The photocon'ductive detector cell 14 preferably has its photosensitive element made of lead suliide when the radiation analyzer of the present invention is being employed as a near infrared analyzer. Detector cells of this type are sold under the trade name of Ek/tron by Eastman Kodak Co. of Rochester, N Y. A 10 x 10 millimeter square lead sulfide cell is mounted in a sealed unit 14 having a quartz window 25. The cell 14 is in contact with a metal block-type heater 26 provided with a thermostat (not shown) for controlling the temperature aosaasa of the detector to il" C., preferably at a temperature higher than the ambient temperatures at the location where the analyzer is being used. In plant locations this temperature may be of the order of 55 C. If it is desired to study wave lengths higher than the near infrared spectrum, detector cells made of materials other than lead sulfide may be used, such as for example, lead telluride, lead selenide, etc. For an ultraviolet analyzer the detector could be a photomultiplier-the high output of which would eliminate the need for amplifier 30. The detector 14 is electrically connected through an amplifier 30 to a ratio display circuit comprising a pulse height selector 31, a switching relay 32, and thence through one of t-wo 'capacitors 33 or 34 to a ratio recorder 35. If desired, an automatic gain control loop may be employed between the detector 14 and the ratio display circuit. The automatic gain control loop comprises a switch 36, a DC. amplifier 37 and a means for providing a reference voltage 38 such as a battery or the equivalent thereof.

Suitable means are provided for actuating the switching relay 32 synchronously with the movement of the filters 22 and 23 past the light source `11 so that the detector 14 is connected through first one capacitor 33 and then the other capacitor 34 to the ratio recorder 35 as first one `filter 23 and then the other filter 22 passes the sample cell 13. One possible type of actuating means is illustrated in FIGURE 1 which comprises a rotating onof chopper disc 41 which may be in the form of a semicircular opaque plate iixedly secured to the rotating shaft 21. However, better balance on the shaft is obtained when the chopper 41 is a transparent disc, preferably made of a plastic with a portion of the area of said disc, say one-half its area, painted black.

Thus, when the chopper disc 41 is interposed between the light source 11 and a second `detector 42, the black portion of the disc cuts off light from the detector 42 during a portion of each rotation of disc 41 which rotates synchronously with filter disc 20. The switching detector 42 may ibe another lead sulfide detector similar to the signal detector 14 or may be of any type of photoelectric cell which is connected through an amplifier 43 to the switching relay 32 so as to actuate the moveable contact of said relay 32 from one position to the other.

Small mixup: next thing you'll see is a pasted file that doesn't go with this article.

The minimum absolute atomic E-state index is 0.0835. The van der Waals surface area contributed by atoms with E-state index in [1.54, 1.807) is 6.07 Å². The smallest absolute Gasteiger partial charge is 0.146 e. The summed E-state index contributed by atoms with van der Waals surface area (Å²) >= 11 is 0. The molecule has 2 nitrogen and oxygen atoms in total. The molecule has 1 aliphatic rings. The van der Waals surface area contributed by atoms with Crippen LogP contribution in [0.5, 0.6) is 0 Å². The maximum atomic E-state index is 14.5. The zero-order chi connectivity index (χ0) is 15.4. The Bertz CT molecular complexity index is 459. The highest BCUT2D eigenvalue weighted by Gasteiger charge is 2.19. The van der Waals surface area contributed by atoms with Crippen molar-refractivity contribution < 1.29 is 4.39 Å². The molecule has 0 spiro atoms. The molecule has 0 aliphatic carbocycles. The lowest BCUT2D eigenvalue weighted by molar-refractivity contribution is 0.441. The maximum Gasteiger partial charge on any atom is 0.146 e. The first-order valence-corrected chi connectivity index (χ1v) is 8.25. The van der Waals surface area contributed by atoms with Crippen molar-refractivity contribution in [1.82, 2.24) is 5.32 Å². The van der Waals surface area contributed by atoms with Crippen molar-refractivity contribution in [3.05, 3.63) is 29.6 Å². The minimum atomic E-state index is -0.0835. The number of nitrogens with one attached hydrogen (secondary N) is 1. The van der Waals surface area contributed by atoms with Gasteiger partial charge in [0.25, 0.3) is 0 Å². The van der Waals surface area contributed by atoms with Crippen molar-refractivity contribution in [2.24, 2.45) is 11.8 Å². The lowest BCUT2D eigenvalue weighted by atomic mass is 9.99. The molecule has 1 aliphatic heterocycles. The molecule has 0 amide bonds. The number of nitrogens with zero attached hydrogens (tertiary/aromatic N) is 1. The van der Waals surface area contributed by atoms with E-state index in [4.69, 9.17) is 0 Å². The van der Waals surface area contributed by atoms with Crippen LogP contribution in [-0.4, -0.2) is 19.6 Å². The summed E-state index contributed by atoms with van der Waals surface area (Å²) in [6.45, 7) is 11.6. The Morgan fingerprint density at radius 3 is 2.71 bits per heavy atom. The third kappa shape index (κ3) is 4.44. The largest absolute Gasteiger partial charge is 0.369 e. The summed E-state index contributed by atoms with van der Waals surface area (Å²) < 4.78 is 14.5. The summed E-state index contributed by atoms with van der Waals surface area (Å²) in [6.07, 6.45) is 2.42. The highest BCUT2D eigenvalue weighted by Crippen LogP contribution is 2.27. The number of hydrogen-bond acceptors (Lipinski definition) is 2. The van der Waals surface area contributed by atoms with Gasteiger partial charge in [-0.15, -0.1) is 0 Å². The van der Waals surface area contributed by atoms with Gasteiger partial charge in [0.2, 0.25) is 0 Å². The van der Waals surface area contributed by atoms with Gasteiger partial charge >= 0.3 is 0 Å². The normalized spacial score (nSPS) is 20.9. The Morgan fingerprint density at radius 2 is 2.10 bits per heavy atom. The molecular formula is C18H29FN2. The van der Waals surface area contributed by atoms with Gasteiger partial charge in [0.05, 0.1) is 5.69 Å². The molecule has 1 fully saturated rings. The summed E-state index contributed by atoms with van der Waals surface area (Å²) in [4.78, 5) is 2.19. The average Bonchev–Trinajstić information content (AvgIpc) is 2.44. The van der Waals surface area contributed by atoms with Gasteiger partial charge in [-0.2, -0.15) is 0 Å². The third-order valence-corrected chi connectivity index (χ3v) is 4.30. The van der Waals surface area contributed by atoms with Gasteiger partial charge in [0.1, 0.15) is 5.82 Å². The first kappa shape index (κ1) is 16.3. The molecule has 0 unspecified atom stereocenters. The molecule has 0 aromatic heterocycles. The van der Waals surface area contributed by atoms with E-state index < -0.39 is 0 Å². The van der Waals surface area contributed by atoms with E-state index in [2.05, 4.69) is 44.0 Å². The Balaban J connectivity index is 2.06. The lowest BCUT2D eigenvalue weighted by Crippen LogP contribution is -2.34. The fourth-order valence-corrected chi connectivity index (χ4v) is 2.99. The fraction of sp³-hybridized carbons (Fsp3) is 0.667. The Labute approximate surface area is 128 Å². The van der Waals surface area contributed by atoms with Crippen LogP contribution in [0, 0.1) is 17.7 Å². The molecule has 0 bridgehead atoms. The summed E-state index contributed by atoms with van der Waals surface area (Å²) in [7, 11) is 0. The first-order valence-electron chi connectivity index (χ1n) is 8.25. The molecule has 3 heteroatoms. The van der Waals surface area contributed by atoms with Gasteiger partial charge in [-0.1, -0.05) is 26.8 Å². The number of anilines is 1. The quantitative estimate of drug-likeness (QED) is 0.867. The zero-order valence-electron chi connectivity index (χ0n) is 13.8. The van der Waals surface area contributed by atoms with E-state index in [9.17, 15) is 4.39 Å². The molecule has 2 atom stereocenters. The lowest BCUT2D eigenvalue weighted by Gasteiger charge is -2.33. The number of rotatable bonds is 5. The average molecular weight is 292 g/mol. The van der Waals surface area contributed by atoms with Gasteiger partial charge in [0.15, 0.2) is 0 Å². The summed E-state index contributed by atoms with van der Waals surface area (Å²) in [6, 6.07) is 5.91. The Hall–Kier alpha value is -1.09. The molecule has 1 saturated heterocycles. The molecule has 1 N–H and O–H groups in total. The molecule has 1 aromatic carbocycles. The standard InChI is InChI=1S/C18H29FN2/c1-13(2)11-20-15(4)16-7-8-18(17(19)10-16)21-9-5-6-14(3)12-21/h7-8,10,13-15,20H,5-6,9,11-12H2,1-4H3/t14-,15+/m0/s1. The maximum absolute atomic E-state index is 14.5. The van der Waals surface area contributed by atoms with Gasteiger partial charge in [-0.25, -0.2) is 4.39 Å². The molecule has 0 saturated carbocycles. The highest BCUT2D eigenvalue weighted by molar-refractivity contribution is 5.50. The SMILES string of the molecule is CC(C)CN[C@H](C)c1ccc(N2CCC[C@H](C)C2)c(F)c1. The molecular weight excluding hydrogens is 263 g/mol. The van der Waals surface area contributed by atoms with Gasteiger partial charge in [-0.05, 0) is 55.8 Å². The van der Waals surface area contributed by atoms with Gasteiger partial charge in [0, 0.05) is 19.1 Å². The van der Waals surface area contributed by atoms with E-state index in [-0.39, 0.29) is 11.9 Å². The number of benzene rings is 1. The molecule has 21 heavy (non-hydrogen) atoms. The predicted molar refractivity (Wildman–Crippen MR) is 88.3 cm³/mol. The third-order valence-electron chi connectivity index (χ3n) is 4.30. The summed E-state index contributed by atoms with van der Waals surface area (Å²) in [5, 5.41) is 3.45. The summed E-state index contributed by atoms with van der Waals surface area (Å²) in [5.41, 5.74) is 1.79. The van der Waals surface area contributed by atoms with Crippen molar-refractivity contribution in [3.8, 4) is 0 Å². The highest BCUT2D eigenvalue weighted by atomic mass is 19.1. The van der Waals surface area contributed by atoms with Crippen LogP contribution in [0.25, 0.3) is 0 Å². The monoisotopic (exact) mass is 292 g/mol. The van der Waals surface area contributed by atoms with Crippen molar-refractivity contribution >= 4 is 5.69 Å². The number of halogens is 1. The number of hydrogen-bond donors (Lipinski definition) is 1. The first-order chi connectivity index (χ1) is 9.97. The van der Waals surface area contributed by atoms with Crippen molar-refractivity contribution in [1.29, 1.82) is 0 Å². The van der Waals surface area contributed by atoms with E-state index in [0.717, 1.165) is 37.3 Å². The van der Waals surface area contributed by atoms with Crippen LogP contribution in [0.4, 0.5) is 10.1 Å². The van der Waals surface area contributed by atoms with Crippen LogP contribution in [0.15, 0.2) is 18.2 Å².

It is realized that any other suitable means may be used to actuate the switching relay 32 as long as it operates synchronously with the rotation of the filter disc 20. For example, in the most simple form, two pegs could be mounted on the filter disc 20 to mechanically actuate the switching relay 32 from one position to the other on each rotation of the disc 20.

A lead sulfide photoconductive detector 14 is `employed when the present radiation analyzer is to be used in the near infrared range since a lead sulfide detector is rugged and highly sensitive at wave lengths from the visible to about 2.8 microns. It is necessary, however, to provide means for eliminating the effect of the large temperature coefficient of the lead sulfide detector, which affects the stability of the detector. In order to eliminate the elects of variation in detector sensitivity, self-compensation is built into the present system in the form of two-beam operation with a single beam detector. With this system, the ratio of energies transmitted by the sample through filters of two selected wave lengths may be detected and serves as a measure of the amount of component for which a fiuid stream is being analyzed.

The wave length (A) of one filter is selected at a point where the component to be measured absorbs strongly, while the second or reference wave length (B) of the second filter is chosen where all components are relatively weak absorbers. For example, when it is desired to analyze for the presence of water in isopropyl alcohol, the measuring wave length of one filter 23 is l.95 microns while the reference wave length of the other filter 22 is 4 1.66 microns. Alternatively, the filters 22 and 23 may be chosen so that the absorption of the interferring component of the liquid beam analyzed is equal at the two wave lengths.